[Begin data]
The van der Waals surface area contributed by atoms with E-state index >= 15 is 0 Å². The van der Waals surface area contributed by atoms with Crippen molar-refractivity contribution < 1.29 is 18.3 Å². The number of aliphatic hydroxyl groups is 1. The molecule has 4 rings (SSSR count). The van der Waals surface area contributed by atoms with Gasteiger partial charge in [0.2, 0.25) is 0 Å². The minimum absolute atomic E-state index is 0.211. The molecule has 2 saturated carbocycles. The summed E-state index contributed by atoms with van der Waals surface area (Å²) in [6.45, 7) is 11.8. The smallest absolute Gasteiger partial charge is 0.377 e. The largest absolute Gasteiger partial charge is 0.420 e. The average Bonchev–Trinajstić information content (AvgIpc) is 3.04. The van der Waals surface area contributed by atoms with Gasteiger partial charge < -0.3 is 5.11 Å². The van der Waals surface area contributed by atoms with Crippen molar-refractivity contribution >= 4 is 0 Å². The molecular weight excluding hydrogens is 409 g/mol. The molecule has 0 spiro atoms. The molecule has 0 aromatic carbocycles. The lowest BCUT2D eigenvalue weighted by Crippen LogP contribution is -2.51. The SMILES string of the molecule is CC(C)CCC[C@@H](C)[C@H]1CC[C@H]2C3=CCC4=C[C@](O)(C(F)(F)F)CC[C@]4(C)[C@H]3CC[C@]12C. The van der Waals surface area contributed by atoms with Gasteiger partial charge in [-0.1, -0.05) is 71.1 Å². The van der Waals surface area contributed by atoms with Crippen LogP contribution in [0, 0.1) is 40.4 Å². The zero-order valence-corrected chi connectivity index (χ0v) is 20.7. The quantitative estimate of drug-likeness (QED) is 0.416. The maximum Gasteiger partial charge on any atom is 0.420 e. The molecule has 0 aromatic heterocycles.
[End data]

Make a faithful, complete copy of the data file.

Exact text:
The van der Waals surface area contributed by atoms with E-state index >= 15 is 0 Å². The van der Waals surface area contributed by atoms with Crippen molar-refractivity contribution < 1.29 is 18.3 Å². The number of aliphatic hydroxyl groups is 1. The molecule has 4 rings (SSSR count). The van der Waals surface area contributed by atoms with Gasteiger partial charge in [0.2, 0.25) is 0 Å². The minimum absolute atomic E-state index is 0.211. The molecule has 2 saturated carbocycles. The summed E-state index contributed by atoms with van der Waals surface area (Å²) in [6.45, 7) is 11.8. The smallest absolute Gasteiger partial charge is 0.377 e. The largest absolute Gasteiger partial charge is 0.420 e. The average Bonchev–Trinajstić information content (AvgIpc) is 3.04. The van der Waals surface area contributed by atoms with Gasteiger partial charge < -0.3 is 5.11 Å². The van der Waals surface area contributed by atoms with Crippen molar-refractivity contribution >= 4 is 0 Å². The molecular weight excluding hydrogens is 409 g/mol. The molecule has 0 spiro atoms. The molecule has 0 aromatic carbocycles. The lowest BCUT2D eigenvalue weighted by Crippen LogP contribution is -2.51. The SMILES string of the molecule is CC(C)CCC[C@@H](C)[C@H]1CC[C@H]2C3=CCC4=C[C@](O)(C(F)(F)F)CC[C@]4(C)[C@H]3CC[C@]12C. The van der Waals surface area contributed by atoms with Gasteiger partial charge in [-0.1, -0.05) is 71.1 Å². The van der Waals surface area contributed by atoms with Crippen LogP contribution in [0, 0.1) is 40.4 Å². The zero-order valence-corrected chi connectivity index (χ0v) is 20.7. The quantitative estimate of drug-likeness (QED) is 0.416. The maximum Gasteiger partial charge on any atom is 0.420 e. The molecule has 0 aromatic heterocycles.